I wonder how some of Infor’s competitors will react to this as many of them have been loath to push their customers to the cloud, let alone to multi-tenant solutions. Infor’s made the right choice but competitors will likely throw up some FUD in the interim. For more on this, check out: It’s 2018 Why Isn’t my ERP Multi-tenant?
One thing bolstering Infor’s public cloud/multi-tenant push is that it will use aggregated data to provide benchmarks, insights and productivity improvements to its customers. You can’t do this with overly customized on-premises solutions.
Stage 1 Assessment
When a vendor introduces a radically different product line or architectural changes, there is always risk that a big change could trigger existing customers to ‘seek true love elsewhere’ from other software providers. It speaks to the stickiness of Infor solutions that Infor managed to retain most of their installed base during this change.
Proof of customer satisfaction with the recent technical direction came in the following manner: When I asked customers that recently upgraded their Infor applications if they had considered other vendors’ products, the answer was ‘No’. It seems these customers liked their old apps especially those using Lawson products and felt that Infor’s upgrades and the company were worth continued trust. I can’t say I’m seeing this sentiment within the customer base of some of Lawson’s competitors. Bad acts, litigating customers, over-auditing customers, etc. are the kinds of things some competitors are doing to their customers but Infor’s customers didn’t report any of these behaviors to me.
UpgradeX, in my opinion, didn’t seem all that transformative when it was first announced. It did, though give Infor customers a taste of cloud applications and upgrades to some key product lines. In retrospect, maybe that was a proof point customers needed for them to see re-investment in the products was actually happening and that staying with Infor might be a good thing. Subsequent investments into the creation of vertical and horizontal CloudSuite solutions, new UX, new mobile apps, etc. added more gravitas to the new technical direction.
Stage 1 is not complete yet. Lots of customers must still be upgraded. These customers need to get on the multi-tenant cloud solutions. Infor needs to complete any finishing out of the core apps (e.g., payroll) into the multi-tenant deployment method. And, the real proof will come from Infor bagging a slew of net-new, not upgrade, customers using these newer solutions. That will be some milestone.
While Stage 1 continues adoption, it is Infor’s job to make the products more viable in a more digitally driven, big data powered world. This is where Infor’s investments in Coleman, Birst, etc. should start to pay off.
I really doubt that old Infor customers running really old products on-premises can jump all the way to an AI/ML/NLP powered world in one big leap. It’s just a bridge too far. These customers have to approach modernization in several steps – each with its own challenges.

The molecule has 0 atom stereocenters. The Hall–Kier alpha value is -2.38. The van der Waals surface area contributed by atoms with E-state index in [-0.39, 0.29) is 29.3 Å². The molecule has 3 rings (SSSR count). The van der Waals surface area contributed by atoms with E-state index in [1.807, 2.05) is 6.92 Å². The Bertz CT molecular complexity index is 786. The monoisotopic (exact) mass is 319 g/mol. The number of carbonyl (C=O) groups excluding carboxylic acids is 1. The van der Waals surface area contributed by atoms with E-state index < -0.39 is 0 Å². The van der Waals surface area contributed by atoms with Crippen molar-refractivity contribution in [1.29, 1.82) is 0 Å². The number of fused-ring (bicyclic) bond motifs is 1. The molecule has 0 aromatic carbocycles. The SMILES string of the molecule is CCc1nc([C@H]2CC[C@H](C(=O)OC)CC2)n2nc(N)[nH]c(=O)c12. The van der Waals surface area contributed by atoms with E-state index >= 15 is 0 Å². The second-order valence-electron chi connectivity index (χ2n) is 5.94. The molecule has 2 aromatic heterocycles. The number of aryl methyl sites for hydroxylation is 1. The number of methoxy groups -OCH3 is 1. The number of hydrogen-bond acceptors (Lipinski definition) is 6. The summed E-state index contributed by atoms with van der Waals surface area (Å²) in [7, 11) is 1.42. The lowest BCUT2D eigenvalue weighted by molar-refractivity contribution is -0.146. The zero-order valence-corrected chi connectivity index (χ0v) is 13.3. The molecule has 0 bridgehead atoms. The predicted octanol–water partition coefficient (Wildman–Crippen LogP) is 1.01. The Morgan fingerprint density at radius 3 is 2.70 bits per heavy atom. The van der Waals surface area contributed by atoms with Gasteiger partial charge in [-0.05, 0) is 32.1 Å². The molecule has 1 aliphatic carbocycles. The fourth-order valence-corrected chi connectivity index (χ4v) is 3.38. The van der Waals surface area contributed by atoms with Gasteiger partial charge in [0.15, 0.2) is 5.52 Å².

For example, Infor has a significant number of manufacturing customers. Many of these need to:
- Connect the different machine tools they use to one another
- Capture key metrics from machine tools (e.g., digital micrometers, temperature readings, etc.)
- Capture cost accounting data from new kinds of machinery (e.g., 3-D printers, robotic welders, etc.)
- Better understand where their inventory really is
- Know the real-time status of every job, order, etc.
- See the production cost of in-process items in real-time
- Eliminate the need for spreadsheets
- Eliminate magnetic whiteboards and paper notes on the shop floor
- Improve their predictive maintenance abilities to help improve top line, bottom line and customer service metrics
- Introduce data capture (or a digital fingerprint) across the entirety of their value chain and produce
- Scalable technology architectures that can process other kinds of data (e.g., images, emails) than just fixed-format transaction data
Moreover, not all of these firms are large enterprises. Infor’s bread and butter customers include a very large number of mid-sized accounts. That kind of business is apt to have champagne tastes and beer budgets. With those budgets, I suspect the change will have to come gradually and incrementally.
So, one aspect of Stage 2 will be a long process of getting tens of thousands of customers through Stage 1. The best thing Infor could do for these customers is find a way internally (and with the very best partners) to make this transition happen ASAP. Why? The digital divide that is opening between the digitally transformed firms and those still stuck in a prior age is widening and deepening. If Infor succeeds in this endeavor, it helps companies remain competitively relevant and fuel outsized organic growth. If Infor doesn’t, they could accelerate the obsolescence and lack of competitiveness of their own customers. Closing this divide should be a strategic priority for Infor.